Effects of Confounding

Later in this module we will discuss methods for adjusting for the distortion caused by confounding. A crude measure of association is one that has not yet been adjusted for confounding factors, while an adjusted measure of association is one that has been adjusted to minimize confounding and provides an estimate that is closer to the true value.

Confounding can bias the primary measure of association toward the null, causing an underestimate of the association. This is referred to as negative confounding. As illustrated below, if the true (adjusted) risk ratio or odds ratio was 3 and the crude, i.e., confounded estimate was OR or RR=2, that would be an underestimate. Similarly, if the true ratio was 0.25 (a preventive effect) and the crude estimate was 0.5, that would be an underestimate of the preventive effective.

Confounding can also bias the measure of association away from the null, causing an overestimate of the association. This is called positive confounding. If the true odds ratio was 2 and the crude estimate was 3, that would represent an overestimate of the risk. And if the true odds ratio was 0.5 and the crude estimate was 0.25, that would also be bias away from the null and an overestimate of the preventive effect.

So, negative and positive confounding are distinguished not by whether it causes the measure of association to appear smaller or larger than the true value, but by whether it causes the estimated measure of association to move toward the null (negative) or away from the null (positive).

Down Syndrome and Maternal Age

Down syndrome (trisomy 21) occurs when an individual is born with three copies of chromosome 21 instead of the normal two copies. The vast majority of these occur as a result of an error in meiosis during gamete formation, usually in oogenesis.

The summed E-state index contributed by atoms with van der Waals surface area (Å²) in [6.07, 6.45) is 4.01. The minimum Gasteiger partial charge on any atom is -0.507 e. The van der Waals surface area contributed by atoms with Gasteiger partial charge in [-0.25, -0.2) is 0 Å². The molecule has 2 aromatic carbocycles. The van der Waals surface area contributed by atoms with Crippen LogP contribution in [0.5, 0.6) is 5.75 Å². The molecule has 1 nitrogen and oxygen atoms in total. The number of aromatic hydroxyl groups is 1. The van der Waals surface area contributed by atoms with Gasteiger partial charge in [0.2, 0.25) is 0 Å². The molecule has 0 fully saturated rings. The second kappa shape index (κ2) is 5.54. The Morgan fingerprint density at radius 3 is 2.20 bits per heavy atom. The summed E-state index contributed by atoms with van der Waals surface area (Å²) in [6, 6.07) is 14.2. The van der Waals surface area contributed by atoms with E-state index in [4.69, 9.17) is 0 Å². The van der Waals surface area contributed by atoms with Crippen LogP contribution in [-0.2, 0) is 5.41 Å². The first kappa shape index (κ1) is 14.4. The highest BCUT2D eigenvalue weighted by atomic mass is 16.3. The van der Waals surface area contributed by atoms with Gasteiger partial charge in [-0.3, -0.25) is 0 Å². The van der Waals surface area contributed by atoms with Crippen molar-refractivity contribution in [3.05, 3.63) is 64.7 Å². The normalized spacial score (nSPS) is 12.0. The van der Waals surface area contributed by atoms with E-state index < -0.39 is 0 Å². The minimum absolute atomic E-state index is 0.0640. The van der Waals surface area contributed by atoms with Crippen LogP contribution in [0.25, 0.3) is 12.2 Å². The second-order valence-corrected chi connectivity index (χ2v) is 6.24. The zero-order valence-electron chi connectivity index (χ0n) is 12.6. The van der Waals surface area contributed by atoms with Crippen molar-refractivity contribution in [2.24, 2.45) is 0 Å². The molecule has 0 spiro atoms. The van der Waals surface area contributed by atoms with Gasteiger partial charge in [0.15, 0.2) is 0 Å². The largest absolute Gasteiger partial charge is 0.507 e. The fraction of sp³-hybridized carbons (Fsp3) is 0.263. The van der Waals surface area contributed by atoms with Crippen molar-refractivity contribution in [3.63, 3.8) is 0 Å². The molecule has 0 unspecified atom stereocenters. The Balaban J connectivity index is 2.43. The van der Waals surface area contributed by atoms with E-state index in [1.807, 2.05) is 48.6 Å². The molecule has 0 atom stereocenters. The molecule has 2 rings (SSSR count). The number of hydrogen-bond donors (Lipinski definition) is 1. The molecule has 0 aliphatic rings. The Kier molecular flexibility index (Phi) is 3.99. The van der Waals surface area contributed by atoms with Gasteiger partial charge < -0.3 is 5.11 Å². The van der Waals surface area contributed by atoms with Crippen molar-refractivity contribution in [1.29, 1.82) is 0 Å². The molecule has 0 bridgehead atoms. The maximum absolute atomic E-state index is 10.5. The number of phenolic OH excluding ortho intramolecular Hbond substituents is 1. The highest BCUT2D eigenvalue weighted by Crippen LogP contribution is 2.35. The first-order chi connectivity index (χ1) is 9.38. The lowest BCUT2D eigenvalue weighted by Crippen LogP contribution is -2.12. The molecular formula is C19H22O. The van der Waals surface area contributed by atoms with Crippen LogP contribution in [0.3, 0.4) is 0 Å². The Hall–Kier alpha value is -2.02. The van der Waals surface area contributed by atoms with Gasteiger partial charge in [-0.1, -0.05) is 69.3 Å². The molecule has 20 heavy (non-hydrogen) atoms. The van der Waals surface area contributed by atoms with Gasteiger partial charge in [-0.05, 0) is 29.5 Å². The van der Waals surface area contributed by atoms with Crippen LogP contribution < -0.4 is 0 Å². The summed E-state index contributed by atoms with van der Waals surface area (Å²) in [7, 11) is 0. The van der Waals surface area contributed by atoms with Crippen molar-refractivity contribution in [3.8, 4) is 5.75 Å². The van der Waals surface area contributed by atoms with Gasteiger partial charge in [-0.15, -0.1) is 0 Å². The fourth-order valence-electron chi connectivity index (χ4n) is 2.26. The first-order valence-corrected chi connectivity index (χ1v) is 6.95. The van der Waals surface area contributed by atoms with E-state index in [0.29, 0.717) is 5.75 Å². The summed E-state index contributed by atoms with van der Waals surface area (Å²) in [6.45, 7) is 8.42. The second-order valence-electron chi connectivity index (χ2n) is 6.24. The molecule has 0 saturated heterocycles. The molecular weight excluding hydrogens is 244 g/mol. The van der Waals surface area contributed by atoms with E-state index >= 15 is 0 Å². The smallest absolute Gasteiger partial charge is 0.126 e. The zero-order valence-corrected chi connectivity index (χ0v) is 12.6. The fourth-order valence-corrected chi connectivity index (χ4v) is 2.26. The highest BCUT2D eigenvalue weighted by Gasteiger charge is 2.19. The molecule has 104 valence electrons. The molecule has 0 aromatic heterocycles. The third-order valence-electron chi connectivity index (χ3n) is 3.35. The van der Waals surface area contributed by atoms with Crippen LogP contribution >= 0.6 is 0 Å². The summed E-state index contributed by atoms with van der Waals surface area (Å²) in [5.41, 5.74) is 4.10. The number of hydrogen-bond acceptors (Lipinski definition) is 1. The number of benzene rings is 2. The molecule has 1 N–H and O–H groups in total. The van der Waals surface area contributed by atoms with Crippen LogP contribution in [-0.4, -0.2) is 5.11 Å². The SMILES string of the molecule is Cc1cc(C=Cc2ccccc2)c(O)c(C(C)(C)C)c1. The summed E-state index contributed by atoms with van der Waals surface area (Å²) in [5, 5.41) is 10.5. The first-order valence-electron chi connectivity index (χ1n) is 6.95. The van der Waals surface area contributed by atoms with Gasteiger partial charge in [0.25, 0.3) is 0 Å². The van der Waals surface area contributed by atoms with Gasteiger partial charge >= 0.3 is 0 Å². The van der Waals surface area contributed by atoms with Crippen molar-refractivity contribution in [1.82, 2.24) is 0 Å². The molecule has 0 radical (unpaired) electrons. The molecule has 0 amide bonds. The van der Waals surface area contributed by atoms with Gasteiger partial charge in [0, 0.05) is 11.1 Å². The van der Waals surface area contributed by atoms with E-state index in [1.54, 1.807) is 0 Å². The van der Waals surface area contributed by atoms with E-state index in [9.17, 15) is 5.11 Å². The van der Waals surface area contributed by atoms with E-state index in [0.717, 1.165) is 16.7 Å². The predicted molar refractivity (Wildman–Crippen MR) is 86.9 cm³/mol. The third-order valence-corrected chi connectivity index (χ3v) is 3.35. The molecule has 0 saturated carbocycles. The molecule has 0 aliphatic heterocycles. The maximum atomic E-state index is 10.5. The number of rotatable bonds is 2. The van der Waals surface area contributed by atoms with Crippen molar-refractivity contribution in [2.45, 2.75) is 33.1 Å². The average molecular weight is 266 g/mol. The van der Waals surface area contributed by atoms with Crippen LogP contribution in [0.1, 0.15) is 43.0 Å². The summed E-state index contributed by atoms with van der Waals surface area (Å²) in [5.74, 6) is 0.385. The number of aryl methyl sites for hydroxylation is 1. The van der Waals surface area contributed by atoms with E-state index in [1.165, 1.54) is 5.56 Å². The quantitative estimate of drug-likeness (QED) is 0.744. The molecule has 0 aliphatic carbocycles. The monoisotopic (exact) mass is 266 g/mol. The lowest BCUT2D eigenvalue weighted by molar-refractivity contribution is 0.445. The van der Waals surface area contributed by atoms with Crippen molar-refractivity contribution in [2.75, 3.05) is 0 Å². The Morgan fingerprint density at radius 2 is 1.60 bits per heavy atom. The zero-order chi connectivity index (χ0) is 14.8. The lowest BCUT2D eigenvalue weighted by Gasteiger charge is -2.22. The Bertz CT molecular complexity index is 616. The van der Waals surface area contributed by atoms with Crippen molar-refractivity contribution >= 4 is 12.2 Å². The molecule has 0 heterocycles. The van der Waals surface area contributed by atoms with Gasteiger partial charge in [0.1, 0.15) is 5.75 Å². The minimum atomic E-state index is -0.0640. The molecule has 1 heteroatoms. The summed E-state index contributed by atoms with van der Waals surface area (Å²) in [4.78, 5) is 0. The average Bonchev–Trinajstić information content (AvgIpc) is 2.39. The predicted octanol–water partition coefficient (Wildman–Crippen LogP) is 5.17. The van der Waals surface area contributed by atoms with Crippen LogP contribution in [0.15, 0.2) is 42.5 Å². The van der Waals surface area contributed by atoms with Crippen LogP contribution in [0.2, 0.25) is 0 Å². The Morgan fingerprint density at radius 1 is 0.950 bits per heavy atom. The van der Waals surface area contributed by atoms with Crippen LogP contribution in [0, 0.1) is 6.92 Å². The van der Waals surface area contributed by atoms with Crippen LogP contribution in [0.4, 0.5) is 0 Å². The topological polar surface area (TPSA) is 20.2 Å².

One can demonstrate that the frequency of Down syndrome increases with birth order, with a frequency of about 57 per 100,000 live births in 1st born children rising to about 164 per 100,000 in 5th born children.

[Data and graphs adapted from Rothman K: Epidemiology: An Introduction using data from Stark CR and Mantel N: Effects of maternal age and birth order on the risk of mongolism and leukemia. J. Natl. Cancer Inst. 37(5):687-98, 1966]

However, the frequency of Down syndrome also increases with maternal age, starting at about 40 per 100,000 live births in mothers under the age of 20 and rising slowly at first until age 35-39 when the frequency is about 270 per 100,000 live births, and then jumping to about 855 per 100,000 live births in mothers 40 years of age or older.

It is certainly not surprising that the increase with birth order correlates with the increase in maternal age. Mothers giving birth to their first born will have a younger age distribution than those giving birth to their 5th born. So, which matters? Birth order or maternal age? Is the association between birth order and Down syndrome confounded by maternal age? Or is the association between Down syndrome and maternal age confounded by birth order?